All dog owners should be aware of a dangerous bacterial infection known as Lyme Disease which is passed on by ticks to their dogs. It affects a number of mammals, including humans and dogs too. Ticks are spider-like small parasites that bite into the skin and suck blood from humans and animals. Initially, they are extremely small but increase in size as they continue to feed. Continue reading to find out can dogs get Lyme disease.
The tick-borne disease indicates an ongoing risk to UK dogs and also their owners.
What is Lyme Disease?
Lyme disease is a bacterial infection, transmitted by ticks. It’s also known as ‘Borreliosis’ because the bacteria that causes it is called Borrelia. Dogs are at risk of contracting Lyme disease if they are bitten by an infected tick. Approximately 1.5% of ticks in the UK carry Borrelia. Borrelia bacteria multiply in the skin around the bite site and then spread throughout the body affecting multiple organs and joints.
Ticks are usually very small in size, thus very difficult to spot. However, they grow during feeding when they take the blood of their host. Infection typically starts after the tick has been attached to the dog for approximately 24 – 48 hours.
Can Dogs Get Lyme Disease?
Lyme disease in dogs is one of the most common tick-transmitted diseases in the world, but it only causes symptoms in 5-10% of affected dogs. Therefore, it is also possible that some dogs may be infected, but never show symptoms. Transmission of Lyme disease has been reported in dogs across the globe including in the United States and Europe.
As pet ownership continues to rise in the UK, and so are the tick numbers increase, due to more dogs getting infected with ticks, the pet owner is also being vulnerable to ticks. Can dogs get Lyme disease? The more time a dog spends outdoors, the higher the chance it may get bitten. All dogs of any size, shape, and breed are at risk of Lyme disease.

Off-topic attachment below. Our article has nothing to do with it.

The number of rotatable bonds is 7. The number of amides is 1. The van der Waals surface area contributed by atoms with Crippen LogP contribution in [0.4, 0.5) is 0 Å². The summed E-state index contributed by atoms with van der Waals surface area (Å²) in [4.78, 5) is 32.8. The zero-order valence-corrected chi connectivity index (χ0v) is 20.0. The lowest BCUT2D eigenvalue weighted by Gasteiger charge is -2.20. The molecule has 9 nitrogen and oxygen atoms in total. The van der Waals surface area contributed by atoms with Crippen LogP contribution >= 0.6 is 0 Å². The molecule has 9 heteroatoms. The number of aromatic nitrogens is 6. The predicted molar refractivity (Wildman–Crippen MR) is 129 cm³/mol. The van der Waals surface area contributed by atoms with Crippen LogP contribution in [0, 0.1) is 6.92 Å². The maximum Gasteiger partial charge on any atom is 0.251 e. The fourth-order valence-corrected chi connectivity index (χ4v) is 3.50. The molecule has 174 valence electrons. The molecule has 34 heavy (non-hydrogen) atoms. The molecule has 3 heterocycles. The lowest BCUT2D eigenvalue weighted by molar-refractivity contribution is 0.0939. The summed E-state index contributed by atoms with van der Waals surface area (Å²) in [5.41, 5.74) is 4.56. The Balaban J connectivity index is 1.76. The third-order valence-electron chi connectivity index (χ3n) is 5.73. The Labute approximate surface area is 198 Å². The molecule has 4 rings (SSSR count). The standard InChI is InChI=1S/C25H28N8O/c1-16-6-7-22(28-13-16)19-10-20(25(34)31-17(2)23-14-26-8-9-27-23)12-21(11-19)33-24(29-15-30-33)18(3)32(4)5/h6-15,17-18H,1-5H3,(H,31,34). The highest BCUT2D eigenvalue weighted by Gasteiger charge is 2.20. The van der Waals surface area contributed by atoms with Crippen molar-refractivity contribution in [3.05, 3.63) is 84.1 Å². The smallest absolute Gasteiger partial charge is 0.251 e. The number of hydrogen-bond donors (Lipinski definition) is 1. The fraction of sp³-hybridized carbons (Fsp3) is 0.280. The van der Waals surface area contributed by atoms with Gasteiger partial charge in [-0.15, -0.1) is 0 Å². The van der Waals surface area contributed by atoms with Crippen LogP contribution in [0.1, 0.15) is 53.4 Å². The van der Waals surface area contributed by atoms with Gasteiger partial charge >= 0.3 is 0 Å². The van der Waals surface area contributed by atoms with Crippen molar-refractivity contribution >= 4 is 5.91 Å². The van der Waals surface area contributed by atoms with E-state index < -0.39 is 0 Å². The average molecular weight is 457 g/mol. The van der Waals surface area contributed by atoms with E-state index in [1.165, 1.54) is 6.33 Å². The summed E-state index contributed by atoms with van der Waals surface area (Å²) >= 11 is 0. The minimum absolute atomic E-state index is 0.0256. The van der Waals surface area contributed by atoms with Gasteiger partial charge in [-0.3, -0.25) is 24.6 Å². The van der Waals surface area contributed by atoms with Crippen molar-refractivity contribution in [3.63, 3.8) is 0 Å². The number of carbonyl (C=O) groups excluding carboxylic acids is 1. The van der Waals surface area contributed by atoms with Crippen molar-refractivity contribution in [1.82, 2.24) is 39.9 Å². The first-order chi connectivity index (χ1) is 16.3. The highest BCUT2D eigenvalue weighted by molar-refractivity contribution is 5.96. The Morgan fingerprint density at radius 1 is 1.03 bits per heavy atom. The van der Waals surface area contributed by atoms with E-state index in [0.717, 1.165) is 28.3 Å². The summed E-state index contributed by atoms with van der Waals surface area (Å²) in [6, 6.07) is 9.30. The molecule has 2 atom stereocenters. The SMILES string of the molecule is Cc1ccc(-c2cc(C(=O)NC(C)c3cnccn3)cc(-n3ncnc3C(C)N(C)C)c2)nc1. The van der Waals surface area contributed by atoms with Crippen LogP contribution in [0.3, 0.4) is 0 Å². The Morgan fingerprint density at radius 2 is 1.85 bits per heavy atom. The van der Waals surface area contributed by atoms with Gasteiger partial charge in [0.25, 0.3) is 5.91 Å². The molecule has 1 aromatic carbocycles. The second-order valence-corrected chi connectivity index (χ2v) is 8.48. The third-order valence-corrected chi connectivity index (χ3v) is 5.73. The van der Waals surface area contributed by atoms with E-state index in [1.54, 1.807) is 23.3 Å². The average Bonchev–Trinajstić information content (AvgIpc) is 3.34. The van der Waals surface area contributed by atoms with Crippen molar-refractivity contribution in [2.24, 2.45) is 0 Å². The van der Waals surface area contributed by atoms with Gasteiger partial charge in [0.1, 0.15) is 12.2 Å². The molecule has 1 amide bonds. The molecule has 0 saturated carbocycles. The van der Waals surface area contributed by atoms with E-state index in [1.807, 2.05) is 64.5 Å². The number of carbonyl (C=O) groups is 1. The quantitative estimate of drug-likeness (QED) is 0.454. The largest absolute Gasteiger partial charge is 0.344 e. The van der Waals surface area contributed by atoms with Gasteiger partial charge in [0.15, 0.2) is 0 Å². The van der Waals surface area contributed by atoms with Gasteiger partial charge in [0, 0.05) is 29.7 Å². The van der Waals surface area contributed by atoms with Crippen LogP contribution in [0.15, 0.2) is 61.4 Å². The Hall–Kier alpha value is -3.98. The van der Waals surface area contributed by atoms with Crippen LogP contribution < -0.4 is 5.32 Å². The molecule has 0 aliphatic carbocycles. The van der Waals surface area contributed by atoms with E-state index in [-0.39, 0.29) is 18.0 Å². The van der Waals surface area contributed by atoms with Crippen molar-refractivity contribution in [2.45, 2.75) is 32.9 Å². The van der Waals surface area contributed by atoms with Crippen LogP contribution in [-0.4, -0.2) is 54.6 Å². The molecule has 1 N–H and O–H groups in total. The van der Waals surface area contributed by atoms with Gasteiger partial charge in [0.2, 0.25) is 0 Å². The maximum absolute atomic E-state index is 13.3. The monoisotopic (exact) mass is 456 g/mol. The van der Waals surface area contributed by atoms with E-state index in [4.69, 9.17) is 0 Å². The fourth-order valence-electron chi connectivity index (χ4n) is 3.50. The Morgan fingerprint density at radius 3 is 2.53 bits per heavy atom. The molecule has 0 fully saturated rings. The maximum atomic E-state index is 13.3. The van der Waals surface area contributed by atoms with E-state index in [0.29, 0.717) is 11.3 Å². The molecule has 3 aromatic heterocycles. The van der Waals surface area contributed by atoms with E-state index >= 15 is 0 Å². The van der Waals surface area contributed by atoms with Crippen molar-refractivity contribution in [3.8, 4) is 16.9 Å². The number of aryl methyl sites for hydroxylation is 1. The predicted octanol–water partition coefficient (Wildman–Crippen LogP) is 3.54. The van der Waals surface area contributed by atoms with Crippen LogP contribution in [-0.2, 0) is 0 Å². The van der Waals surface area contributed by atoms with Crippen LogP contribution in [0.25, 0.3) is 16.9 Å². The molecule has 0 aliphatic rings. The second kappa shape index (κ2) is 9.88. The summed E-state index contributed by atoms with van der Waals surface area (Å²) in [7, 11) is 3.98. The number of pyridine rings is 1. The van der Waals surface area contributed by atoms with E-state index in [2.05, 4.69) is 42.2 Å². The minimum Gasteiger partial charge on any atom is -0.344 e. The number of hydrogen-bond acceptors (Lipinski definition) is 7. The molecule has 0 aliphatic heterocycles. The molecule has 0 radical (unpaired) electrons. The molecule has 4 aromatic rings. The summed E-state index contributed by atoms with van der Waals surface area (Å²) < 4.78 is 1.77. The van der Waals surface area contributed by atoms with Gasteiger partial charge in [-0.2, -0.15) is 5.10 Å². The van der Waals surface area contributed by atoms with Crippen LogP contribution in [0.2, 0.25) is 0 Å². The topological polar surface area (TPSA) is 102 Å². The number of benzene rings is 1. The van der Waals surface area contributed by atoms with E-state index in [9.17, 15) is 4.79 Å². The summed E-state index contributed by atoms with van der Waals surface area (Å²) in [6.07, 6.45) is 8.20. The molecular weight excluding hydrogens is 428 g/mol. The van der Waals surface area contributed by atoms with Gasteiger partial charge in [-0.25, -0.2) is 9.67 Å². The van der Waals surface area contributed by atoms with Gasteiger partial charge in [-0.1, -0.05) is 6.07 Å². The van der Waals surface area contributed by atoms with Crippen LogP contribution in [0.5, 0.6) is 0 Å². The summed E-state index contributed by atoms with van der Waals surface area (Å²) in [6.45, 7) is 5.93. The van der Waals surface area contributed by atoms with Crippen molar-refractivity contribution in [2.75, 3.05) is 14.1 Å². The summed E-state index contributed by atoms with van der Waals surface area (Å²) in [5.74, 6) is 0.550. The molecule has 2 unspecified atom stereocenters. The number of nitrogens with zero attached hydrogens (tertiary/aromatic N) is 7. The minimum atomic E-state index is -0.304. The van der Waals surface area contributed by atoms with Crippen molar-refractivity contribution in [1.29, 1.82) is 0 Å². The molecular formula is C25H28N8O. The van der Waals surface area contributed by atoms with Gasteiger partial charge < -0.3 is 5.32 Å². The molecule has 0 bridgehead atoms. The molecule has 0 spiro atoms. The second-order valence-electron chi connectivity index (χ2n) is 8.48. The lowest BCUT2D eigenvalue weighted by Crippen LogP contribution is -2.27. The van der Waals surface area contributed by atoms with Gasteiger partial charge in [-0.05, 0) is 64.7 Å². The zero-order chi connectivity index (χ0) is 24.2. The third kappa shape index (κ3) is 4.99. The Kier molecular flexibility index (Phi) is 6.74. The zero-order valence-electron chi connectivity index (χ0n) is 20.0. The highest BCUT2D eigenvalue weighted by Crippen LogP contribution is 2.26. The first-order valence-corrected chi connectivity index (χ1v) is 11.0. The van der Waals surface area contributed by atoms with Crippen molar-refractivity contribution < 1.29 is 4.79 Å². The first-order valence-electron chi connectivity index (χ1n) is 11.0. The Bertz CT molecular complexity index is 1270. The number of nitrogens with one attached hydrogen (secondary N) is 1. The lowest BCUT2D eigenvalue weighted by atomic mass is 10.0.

What Are The Symptoms of Lyme Disease in Dogs?
As mentioned above, almost one in ten dogs show the symptoms. These symptoms also tend to vary from dog to dog. Symptoms usually include:
- High fever
- Reduced appetite
- Joint pain
- Swollen lymph nodes
Dogs can exhibit some odd behaviors that owners may not understand. For example, some owners wonder - can dogs have wet dreams? While not directly related to Lyme disease, these types of questions come up frequently for dog owners. More research is needed to fully understand the range of dog behaviors and potential underlying causes.
How is Lyme Disease in Dogs Treated?
If you suspect your pet has Lyme disease, you should consult your vet within 48 hours. If the disease is diagnosed in its early stages, your vet will recommend a course of antibiotics. Longer treatment is usually recommended as by the time the symptoms show, the disease will have spread.
Lyme disease commonly responds to a course of antibiotics that extends for almost a month until the resolution of the symptoms. Initially, hospitalization is advisable to ensure pain relief for your furry friend. The bacterial infection can be difficult to clear entirely and relapses are common. Generally, even with an adequate course of antibiotics, the bacteria still tends to remain in some bodily tissues.